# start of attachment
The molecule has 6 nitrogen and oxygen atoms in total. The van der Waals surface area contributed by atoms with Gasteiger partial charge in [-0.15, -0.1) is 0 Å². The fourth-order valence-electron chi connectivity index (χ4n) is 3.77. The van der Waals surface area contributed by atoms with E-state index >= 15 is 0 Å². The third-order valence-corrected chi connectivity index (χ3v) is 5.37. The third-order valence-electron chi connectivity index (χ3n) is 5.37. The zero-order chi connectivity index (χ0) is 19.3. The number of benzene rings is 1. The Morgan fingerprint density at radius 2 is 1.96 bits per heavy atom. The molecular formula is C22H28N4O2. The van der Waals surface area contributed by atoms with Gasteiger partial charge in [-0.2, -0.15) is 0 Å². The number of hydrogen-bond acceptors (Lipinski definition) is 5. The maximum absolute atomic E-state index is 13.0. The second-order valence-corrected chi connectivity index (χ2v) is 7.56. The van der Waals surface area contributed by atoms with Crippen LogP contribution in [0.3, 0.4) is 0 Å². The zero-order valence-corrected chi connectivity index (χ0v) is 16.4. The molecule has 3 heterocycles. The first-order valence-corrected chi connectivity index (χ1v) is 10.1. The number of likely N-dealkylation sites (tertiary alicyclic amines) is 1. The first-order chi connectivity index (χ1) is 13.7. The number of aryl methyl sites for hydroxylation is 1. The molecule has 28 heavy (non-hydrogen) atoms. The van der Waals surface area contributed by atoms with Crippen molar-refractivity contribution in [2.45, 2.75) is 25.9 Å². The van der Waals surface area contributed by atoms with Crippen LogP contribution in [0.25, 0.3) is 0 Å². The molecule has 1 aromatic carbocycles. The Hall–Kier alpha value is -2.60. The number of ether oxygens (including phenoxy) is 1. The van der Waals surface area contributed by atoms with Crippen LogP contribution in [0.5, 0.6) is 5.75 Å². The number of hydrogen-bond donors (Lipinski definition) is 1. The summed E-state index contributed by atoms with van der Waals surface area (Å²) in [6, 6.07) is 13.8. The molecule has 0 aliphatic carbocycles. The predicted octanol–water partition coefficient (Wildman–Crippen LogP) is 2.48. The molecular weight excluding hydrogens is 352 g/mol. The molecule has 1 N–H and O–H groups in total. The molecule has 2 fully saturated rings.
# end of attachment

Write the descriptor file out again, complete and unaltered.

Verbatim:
The molecule has 6 nitrogen and oxygen atoms in total. The van der Waals surface area contributed by atoms with Gasteiger partial charge in [-0.15, -0.1) is 0 Å². The fourth-order valence-electron chi connectivity index (χ4n) is 3.77. The van der Waals surface area contributed by atoms with E-state index >= 15 is 0 Å². The third-order valence-corrected chi connectivity index (χ3v) is 5.37. The third-order valence-electron chi connectivity index (χ3n) is 5.37. The zero-order chi connectivity index (χ0) is 19.3. The number of benzene rings is 1. The Morgan fingerprint density at radius 2 is 1.96 bits per heavy atom. The molecular formula is C22H28N4O2. The van der Waals surface area contributed by atoms with Gasteiger partial charge in [-0.2, -0.15) is 0 Å². The number of hydrogen-bond acceptors (Lipinski definition) is 5. The maximum absolute atomic E-state index is 13.0. The second-order valence-corrected chi connectivity index (χ2v) is 7.56. The van der Waals surface area contributed by atoms with Crippen LogP contribution in [0.3, 0.4) is 0 Å². The zero-order valence-corrected chi connectivity index (χ0v) is 16.4. The molecule has 3 heterocycles. The first-order valence-corrected chi connectivity index (χ1v) is 10.1. The number of likely N-dealkylation sites (tertiary alicyclic amines) is 1. The first-order chi connectivity index (χ1) is 13.7. The number of aryl methyl sites for hydroxylation is 1. The molecule has 28 heavy (non-hydrogen) atoms. The van der Waals surface area contributed by atoms with Crippen molar-refractivity contribution in [2.45, 2.75) is 25.9 Å². The van der Waals surface area contributed by atoms with Crippen LogP contribution in [0.25, 0.3) is 0 Å². The molecule has 1 aromatic carbocycles. The Hall–Kier alpha value is -2.60. The number of ether oxygens (including phenoxy) is 1. The van der Waals surface area contributed by atoms with Crippen LogP contribution in [0.5, 0.6) is 5.75 Å². The number of hydrogen-bond donors (Lipinski definition) is 1. The summed E-state index contributed by atoms with van der Waals surface area (Å²) in [6, 6.07) is 13.8. The molecule has 0 aliphatic carbocycles. The predicted octanol–water partition coefficient (Wildman–Crippen LogP) is 2.48. The molecular weight excluding hydrogens is 352 g/mol. The molecule has 1 N–H and O–H groups in total. The molecule has 2 fully saturated rings.